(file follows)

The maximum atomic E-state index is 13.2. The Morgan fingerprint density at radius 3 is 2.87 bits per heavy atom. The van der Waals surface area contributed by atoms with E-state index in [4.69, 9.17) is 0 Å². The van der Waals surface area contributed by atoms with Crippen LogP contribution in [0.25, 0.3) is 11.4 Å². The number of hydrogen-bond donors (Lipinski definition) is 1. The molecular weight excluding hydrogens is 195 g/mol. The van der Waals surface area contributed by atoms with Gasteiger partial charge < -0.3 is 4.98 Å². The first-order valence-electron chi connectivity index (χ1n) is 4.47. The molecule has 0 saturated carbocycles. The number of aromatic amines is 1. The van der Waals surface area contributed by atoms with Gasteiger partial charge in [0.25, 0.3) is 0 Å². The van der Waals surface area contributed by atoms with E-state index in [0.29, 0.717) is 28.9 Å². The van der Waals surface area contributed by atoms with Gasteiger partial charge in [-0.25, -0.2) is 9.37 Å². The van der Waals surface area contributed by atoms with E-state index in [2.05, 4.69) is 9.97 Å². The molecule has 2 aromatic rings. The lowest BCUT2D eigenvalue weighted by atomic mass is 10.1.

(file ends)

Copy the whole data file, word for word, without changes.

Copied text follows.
The maximum atomic E-state index is 13.2. The Morgan fingerprint density at radius 3 is 2.87 bits per heavy atom. The van der Waals surface area contributed by atoms with E-state index in [4.69, 9.17) is 0 Å². The van der Waals surface area contributed by atoms with Crippen LogP contribution in [0.25, 0.3) is 11.4 Å². The number of hydrogen-bond donors (Lipinski definition) is 1. The molecular weight excluding hydrogens is 195 g/mol. The van der Waals surface area contributed by atoms with Gasteiger partial charge < -0.3 is 4.98 Å². The first-order valence-electron chi connectivity index (χ1n) is 4.47. The molecule has 0 saturated carbocycles. The number of aromatic amines is 1. The van der Waals surface area contributed by atoms with Gasteiger partial charge in [0.25, 0.3) is 0 Å². The van der Waals surface area contributed by atoms with E-state index in [0.29, 0.717) is 28.9 Å². The van der Waals surface area contributed by atoms with Gasteiger partial charge in [-0.25, -0.2) is 9.37 Å². The van der Waals surface area contributed by atoms with E-state index in [2.05, 4.69) is 9.97 Å². The molecule has 2 aromatic rings. The lowest BCUT2D eigenvalue weighted by atomic mass is 10.1.